Come Friday, weekend warriors prepare for battle and no, we don’t mean Tough Mudder. We’re talking about the army of post-work drinkers heading to the bar with little on their minds but Tinder and booze. Lots and lots of booze.

These forces seem to be on a recruitment drive too, with up to 7.8 million people admitting to a weekly binge in a report by the Office for National Statistics. But how dangerous is our propensity for getting paralytic, and what actually constitutes binge drinking in the first place? Well, not all that much, according to Billy Henderson, addiction unit manager at The Priory hospital group.

“Binge drinking is described by the NHS as ‘drinking lots of alcohol in a short space of time to get drunk’ – around 8 units, or four to five pints, for men in a single sitting,” he says.

Which is but a drop of the usual bar tab. So, in a bid to break down the boozy effects on the body, we’ve plotted the science behind your Friday (and Saturday, and Sunday) night session. You might want to get a glass of water.

Stage 1 – The First Round

It’s 5.30pm, and you’ve left work half an hour early. The end of the working week however, marks the beginning of your liver’s night shift.

“Once you’ve had your first drink, it only takes an hour for alcohol to enter your bloodstream,” says Dr Adam Simon, chief medical officer at online GP service Push Doctor. “Your brain is the first organ to be noticeably affected, with a louder voice and reduced attention span.” Yeah, you’re that guy.

Fortunately, these effects can be minimised, depending on your dinner plans. “Most people know that drinking on an empty stomach is a bad idea, so eat foods that slow alcohol’s progress to the bloodstream,” says Simon. Protein-rich foods like chicken keep your stomach full for longer, while ‘good fats’ such as salmon and avocado provide a great lining for the night ahead.”

Stage 2 – Warming Up

You’re a few pints deep. The tie’s loose, the conversation looser. Onto the next pub, and a possible switch-up in poison.

“There are a lot of myths about the effects of mixing drinks, particularly beer with spirits,” says Simon. “The truth is that the speed you’re drinking is the biggest factor in how drunk you are. Every alcoholic drink contains ‘empty calories’ – you can’t use them, so stick to diet options to limit the calorie intake should you move onto, say, a gin and tonic.”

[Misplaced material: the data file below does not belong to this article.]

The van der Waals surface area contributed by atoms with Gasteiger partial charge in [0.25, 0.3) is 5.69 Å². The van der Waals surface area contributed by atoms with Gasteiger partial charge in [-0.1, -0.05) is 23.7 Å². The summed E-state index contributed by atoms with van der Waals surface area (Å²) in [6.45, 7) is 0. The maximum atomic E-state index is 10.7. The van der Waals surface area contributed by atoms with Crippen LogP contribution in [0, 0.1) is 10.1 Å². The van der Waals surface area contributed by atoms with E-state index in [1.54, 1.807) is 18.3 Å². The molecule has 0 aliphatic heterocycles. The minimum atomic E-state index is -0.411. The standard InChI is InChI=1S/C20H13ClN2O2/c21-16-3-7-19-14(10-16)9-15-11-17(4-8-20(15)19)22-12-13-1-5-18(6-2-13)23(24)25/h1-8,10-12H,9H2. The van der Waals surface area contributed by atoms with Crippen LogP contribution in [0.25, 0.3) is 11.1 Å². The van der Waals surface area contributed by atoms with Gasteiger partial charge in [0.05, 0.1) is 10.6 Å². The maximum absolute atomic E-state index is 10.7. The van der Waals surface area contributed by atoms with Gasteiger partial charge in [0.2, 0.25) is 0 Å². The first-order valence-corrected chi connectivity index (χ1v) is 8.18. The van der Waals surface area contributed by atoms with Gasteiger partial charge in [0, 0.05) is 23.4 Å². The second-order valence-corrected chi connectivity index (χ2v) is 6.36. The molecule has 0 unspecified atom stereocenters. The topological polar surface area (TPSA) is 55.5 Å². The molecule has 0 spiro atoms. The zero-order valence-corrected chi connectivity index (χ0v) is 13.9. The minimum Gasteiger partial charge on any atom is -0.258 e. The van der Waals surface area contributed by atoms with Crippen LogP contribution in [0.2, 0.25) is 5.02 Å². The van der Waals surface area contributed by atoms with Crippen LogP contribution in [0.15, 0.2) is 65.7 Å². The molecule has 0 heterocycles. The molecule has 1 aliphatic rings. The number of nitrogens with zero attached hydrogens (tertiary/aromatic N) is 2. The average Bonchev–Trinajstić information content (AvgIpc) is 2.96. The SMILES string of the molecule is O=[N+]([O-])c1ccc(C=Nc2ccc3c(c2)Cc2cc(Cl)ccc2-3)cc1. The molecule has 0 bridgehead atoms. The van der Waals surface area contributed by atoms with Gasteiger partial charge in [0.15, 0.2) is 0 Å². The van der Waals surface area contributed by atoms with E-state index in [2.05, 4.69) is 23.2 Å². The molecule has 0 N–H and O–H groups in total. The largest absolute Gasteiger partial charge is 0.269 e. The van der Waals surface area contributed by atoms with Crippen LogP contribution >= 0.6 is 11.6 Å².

Despite the slimline option, your body is still working overtime to keep up. “Alcohol is a toxin, so your body prioritises getting rid of it above all other tasks. This includes blood sugar regulation, decreasing insulin’s effectiveness and leaving you with high levels.”

Stage 3 – “Shots?”

It’s getting late, and there are several options ahead: moving onto the top shelf at the bar, back to your mate’s to continue the night, or inviting your ex over for a ‘quick drink’ (all of which are terrible ideas, by the way, not that you’re listening any more).

“Drinking more than one unit of alcohol per hour gives your body more than it can handle, so by this stage, you’re well on the road to drunkenness,” says Simon. “Your powers of risk assessment, brain function, balance and self-awareness are all depleted to disastrous levels.”

And it isn’t just your grey matter that’s struggling. “Your body knows that alcohol isn’t good, so all other tasks are placed on the back-burner while it flushes the system. The more you drink, the tougher this gets.” As if spelling ‘Come round’ correctly wasn’t hard enough at this point.

Stage 4 – Last Orders

You’ve lost your wallet, your mates and your mind. What’s worse, your insides might soon be going the same way.

“Aside from the obvious, such as slurred speech, sleepiness and decreased motor function, there may be potential alcoholic poisoning,” says Simon. “Symptoms include confusion, unconsciousness or very slow breathing, and if you’re suffering a seizure or vomiting, medical help is strongly advised.”

If you do manage to swerve A&E though, give the kebab shop a miss, too. “Some studies show that alcohol triggers the brain’s hunger function, which may explain why we pursue food. Booze also causes weight gain, and a tonne of greasy food won’t help this.”

Stage 5 – The Morning After

As if your sent messages weren’t enough of a sore point, you’ve got a head to match and a hangover from the ninth circle of hell.

“There are lots of processes at play the morning after,” says Simon. “Firstly, even if you’ve slept for hours, the quality of sleep is very poor when you’re drunk – this is due to extended REM sleep, which is unrestful and explains why you’re so tired the next day.”

Your exhaustion is compacted by acute dehydration. “Your organs look to wherever they can for water, with your brain taking the biggest hit as it loses moisture to function other parts of the body. This causes your brain to shrink and pull at the surrounding membrane – that’s where the headache comes from.” Your best solution: drink through it. And yes, we mean H2O, not hair of the dog.